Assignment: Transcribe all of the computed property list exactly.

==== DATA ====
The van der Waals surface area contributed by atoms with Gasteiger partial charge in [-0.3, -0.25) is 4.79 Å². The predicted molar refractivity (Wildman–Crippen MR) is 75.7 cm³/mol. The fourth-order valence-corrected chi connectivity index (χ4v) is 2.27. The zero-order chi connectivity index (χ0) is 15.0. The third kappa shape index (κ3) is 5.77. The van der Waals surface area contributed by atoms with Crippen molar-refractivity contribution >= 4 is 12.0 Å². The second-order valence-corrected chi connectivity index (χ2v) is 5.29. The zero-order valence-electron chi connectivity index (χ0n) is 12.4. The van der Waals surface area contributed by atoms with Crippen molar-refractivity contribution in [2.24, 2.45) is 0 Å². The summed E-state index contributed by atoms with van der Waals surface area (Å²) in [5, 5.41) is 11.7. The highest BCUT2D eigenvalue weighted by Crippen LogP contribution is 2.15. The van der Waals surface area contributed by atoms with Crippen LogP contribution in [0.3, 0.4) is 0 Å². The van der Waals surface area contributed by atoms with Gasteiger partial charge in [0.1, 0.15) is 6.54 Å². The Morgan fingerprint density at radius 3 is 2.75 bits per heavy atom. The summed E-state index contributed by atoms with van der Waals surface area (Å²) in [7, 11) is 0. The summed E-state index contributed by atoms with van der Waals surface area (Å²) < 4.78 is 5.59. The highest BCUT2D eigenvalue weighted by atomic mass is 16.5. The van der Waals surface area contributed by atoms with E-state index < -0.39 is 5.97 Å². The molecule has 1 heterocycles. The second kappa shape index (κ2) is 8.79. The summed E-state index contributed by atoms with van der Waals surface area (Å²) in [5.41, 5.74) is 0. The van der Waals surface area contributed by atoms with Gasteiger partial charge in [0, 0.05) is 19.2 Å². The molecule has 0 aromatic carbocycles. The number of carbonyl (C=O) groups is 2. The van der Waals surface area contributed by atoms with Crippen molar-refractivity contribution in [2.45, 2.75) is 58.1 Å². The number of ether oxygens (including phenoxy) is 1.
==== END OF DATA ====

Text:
The van der Waals surface area contributed by atoms with Gasteiger partial charge in [-0.3, -0.25) is 4.79 Å². The predicted molar refractivity (Wildman–Crippen MR) is 75.7 cm³/mol. The fourth-order valence-corrected chi connectivity index (χ4v) is 2.27. The zero-order chi connectivity index (χ0) is 15.0. The third kappa shape index (κ3) is 5.77. The van der Waals surface area contributed by atoms with Crippen molar-refractivity contribution >= 4 is 12.0 Å². The second-order valence-corrected chi connectivity index (χ2v) is 5.29. The zero-order valence-electron chi connectivity index (χ0n) is 12.4. The van der Waals surface area contributed by atoms with Crippen molar-refractivity contribution in [2.24, 2.45) is 0 Å². The summed E-state index contributed by atoms with van der Waals surface area (Å²) in [5, 5.41) is 11.7. The highest BCUT2D eigenvalue weighted by Crippen LogP contribution is 2.15. The van der Waals surface area contributed by atoms with Crippen LogP contribution in [0.3, 0.4) is 0 Å². The van der Waals surface area contributed by atoms with Gasteiger partial charge in [0.1, 0.15) is 6.54 Å². The Morgan fingerprint density at radius 3 is 2.75 bits per heavy atom. The summed E-state index contributed by atoms with van der Waals surface area (Å²) in [7, 11) is 0. The summed E-state index contributed by atoms with van der Waals surface area (Å²) < 4.78 is 5.59. The highest BCUT2D eigenvalue weighted by atomic mass is 16.5. The van der Waals surface area contributed by atoms with E-state index < -0.39 is 5.97 Å². The molecule has 1 heterocycles. The second kappa shape index (κ2) is 8.79. The summed E-state index contributed by atoms with van der Waals surface area (Å²) in [5.41, 5.74) is 0. The van der Waals surface area contributed by atoms with Gasteiger partial charge in [0, 0.05) is 19.2 Å². The molecule has 0 aromatic carbocycles. The number of carbonyl (C=O) groups is 2. The van der Waals surface area contributed by atoms with Crippen molar-refractivity contribution in [2.45, 2.75) is 58.1 Å². The number of ether oxygens (including phenoxy) is 1.